Polyethylene glycol is a condensation polymer of ethylene oxide and water with the general formula H(OCH 2CH 2)nOH, where n is the average number of repeating oxyethylene groups typically from 4 to about 180. The abbreviation (PEG) is termed in combination with a numeric suffix which indicates the average molecular weights. One common feature of PEG appears to be the water-soluble nature. Polyethylene glycol is non-toxic, odorless, neutral, lubricating, non-volatile and non-irritating and is used in a variety of pharmaceuticals

      Table 4. physical properties of polyethylene glycol.

      Sl.No.

      DESCRIPTION

      PROPERTIES

      1.

      MOLECULAR WEIGHT

      400

      2.

      APPEARANCE

      CLEAR FLUID

      3

      MOISTURE

      0.2%

      4

      pH

      6

      5

      SPECIFIC GRAVITY

      1.2

    5. DESIGN MIX

      5.1 The mix design of concrete is done based on

      properties of cement, Fine aggregate, coarse aggregate, Water. The mix proportion for concrete is obtained as 1:1.5:3 and water cement ratio as 0.45.

    6. TESTING METHODS

    1. COMPRESSIVE STRENGTH

      The cube specimens were tested on compression testing machine of capacity 3000KN.The bearing surface of machine was wiped off clean and sand or other material removed from the surface of the specimen. The specimen was placed in machine in such a manner that the load was applied to opposite sides of the cubes as casted that is, not top and bottom. The axis of the specimen was carefully aligned at the center of loading frame. The load applied was increased continuously at a constant rate until the resistance of the specimen to the increasing load breaks down and no longer can be sustained. The maximum load applied on specimen was recorded.

      Fc = P/A

      where, P is load & A is area. Following graph shows the variatin in compressive strength with addition of PEG.

      COMPRESSIVE STRENGTH

      35

      30

      25

      20

      15

      10

      5

      0

      1% 1.50% 2%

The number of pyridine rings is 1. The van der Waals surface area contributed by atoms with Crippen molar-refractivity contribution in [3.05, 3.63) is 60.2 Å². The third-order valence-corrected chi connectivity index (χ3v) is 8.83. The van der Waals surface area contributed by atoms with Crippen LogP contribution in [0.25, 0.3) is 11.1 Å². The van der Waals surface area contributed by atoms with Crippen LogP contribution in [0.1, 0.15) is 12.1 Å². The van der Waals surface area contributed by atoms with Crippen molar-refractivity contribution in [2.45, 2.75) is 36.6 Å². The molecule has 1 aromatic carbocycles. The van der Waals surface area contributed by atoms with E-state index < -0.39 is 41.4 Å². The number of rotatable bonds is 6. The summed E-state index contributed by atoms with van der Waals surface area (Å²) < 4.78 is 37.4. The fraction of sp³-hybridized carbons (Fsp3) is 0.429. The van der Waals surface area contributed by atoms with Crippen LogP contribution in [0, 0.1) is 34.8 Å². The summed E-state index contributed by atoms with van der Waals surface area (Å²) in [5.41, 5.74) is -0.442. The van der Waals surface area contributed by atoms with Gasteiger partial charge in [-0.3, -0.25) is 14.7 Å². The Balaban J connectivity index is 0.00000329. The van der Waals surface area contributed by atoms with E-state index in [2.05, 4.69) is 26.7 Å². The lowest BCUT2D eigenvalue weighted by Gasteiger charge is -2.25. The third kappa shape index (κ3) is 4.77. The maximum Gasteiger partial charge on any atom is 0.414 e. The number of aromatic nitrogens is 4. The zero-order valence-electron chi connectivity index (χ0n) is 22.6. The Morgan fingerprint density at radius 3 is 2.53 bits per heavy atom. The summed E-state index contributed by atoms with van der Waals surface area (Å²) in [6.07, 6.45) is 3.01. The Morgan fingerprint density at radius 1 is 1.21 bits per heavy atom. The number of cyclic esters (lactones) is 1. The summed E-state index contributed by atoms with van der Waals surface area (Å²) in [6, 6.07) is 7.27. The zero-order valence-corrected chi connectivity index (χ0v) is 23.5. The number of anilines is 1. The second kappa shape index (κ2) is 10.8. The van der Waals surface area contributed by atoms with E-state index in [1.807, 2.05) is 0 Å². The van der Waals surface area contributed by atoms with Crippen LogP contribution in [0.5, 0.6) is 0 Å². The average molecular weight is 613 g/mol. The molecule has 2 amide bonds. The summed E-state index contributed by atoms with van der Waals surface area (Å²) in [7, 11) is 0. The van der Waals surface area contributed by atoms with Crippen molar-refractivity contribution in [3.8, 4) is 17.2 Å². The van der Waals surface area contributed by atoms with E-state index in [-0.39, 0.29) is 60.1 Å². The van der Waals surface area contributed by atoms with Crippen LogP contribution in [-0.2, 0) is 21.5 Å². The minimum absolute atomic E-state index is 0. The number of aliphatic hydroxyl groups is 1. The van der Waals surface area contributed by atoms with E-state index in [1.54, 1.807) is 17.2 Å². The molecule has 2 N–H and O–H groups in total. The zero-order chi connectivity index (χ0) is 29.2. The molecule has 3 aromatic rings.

7 days 19.56 18.75 16.95

      14 days 24.42 22.42 21.23

      28days 30.14 29.12 27.12

    2. SPLIT TENSILE STRENGTH

      The cylinder specimens were tested on compression testing machine of capacity 3000KN.The bearing surface of machine was wiped off clean and looses other sand or other material removed from the surface of the specimen. The load applied was increased continuously at a constant rate until the resistance of the specimen to the increasing load breaks down and no longer can be sustained. The maximum load applied on specimen was recorded

      .

      fsplit =2 P/D,

      where P=load, D= diameter of cylinder, L=length of the cylinder. Following graph shows the variation of split tensile strength with addition of PEG.

  1. CONCLUSION

4

3.5

3

2.5

2

1.5

1

0.5

1%

1.50%

2%

1.24

1.56

1.31

2.15

2.95

2.5

1%

1.50%

2%

1.24

1.56

1.31

2.15

2.95

2.5

0

7 days

SPLIT TENSILE STRENGTH

The optimum dosage of PEG400 for maximum strengths (compressive, tensile and modulus of rupture) was found to be 1.5%

As percentage of PEG400 gets increased slump as well as compaction factor also gets increased.

Strength of self-curing concrete is relatively high when compared with conventional concrete.

Self-curing concrete is the viable answer to many problems faced due to lack of proper curing.

REFERENCES

  1. A Francis,J John, (2013), Experimental Investigation On Mechanical Properties Of SelfCuring Concrete, International Journal of Emerging

  2. Cano Barrita, B.J. Balcom, T.W. Bremner, M.B. MacMillan,

    14 days

    28days 2.74 3.75 2.82

    6.3 FLEXURAL STREGTH

    The beam specimens were tested on universal testing machine for two-point loading to create a pure bending. The bearing surface of machine was wiped off clean and sand or other material is removed from the surface of the specimen. The two point bending load applied was increased continuously at a constant rate until the specimen breaks down and no longer can be sustained. The maximum load applied on specimen was recorded.

    f strength = (WL)/(bd2 ),

    Where, W = load at failure L = length of specimen (700mm) b = width of specimen (150mm) d = depth of specimen (150mm)

    W.S. Langley Moisture distribution in drying ordinary and High performance concrete cured in simulated hot dry climate, Kluwer academic Publishers October 2004.

  3. C. Selvamony, M.S. Ravikumar, S.U. Kannan and S. Basil Gnanappa, Investigations on self-compacted self-curing concrete using limestone powder and clinkers, Vol.5, No.3 ARPN Journal of Engineering and Applied, 2010.

  4. Dhir, R.K., Hewlett, P.C., Lota, J.S., and Dyer, T.D.,(1996), Influence of Microstructure on the Physical properties of Self- Curing Concrete, ACI Materials Journal,

  5. El-Dieb .A.S, Self-curing concrete: Water retention, hydration and moisture transport, Construction and Building Materials 21 (2007), pp. 12821287.

  6. Hans W. Reinhardt and Silvia Weber, (1998), SelfCured High Performance Concrete ", Journal Of Materials In Civil Engineering November 1998.

FLEXURAL STRENGTH

FLEXURAL STRENGTH

6

5

4

3

2

1

0

7 days

14 days

28 days

1%

3.5

3.9

4.6

1.50%

4.1

4.8

5.5

2%

3.1

3.4

4.3

6

5

4

3

2

1

0

7 days

14 days

28 days

1%

3.5

3.9

4.6

1.50%

4.1

4.8

5.5

2%

3.1

3.4

4.3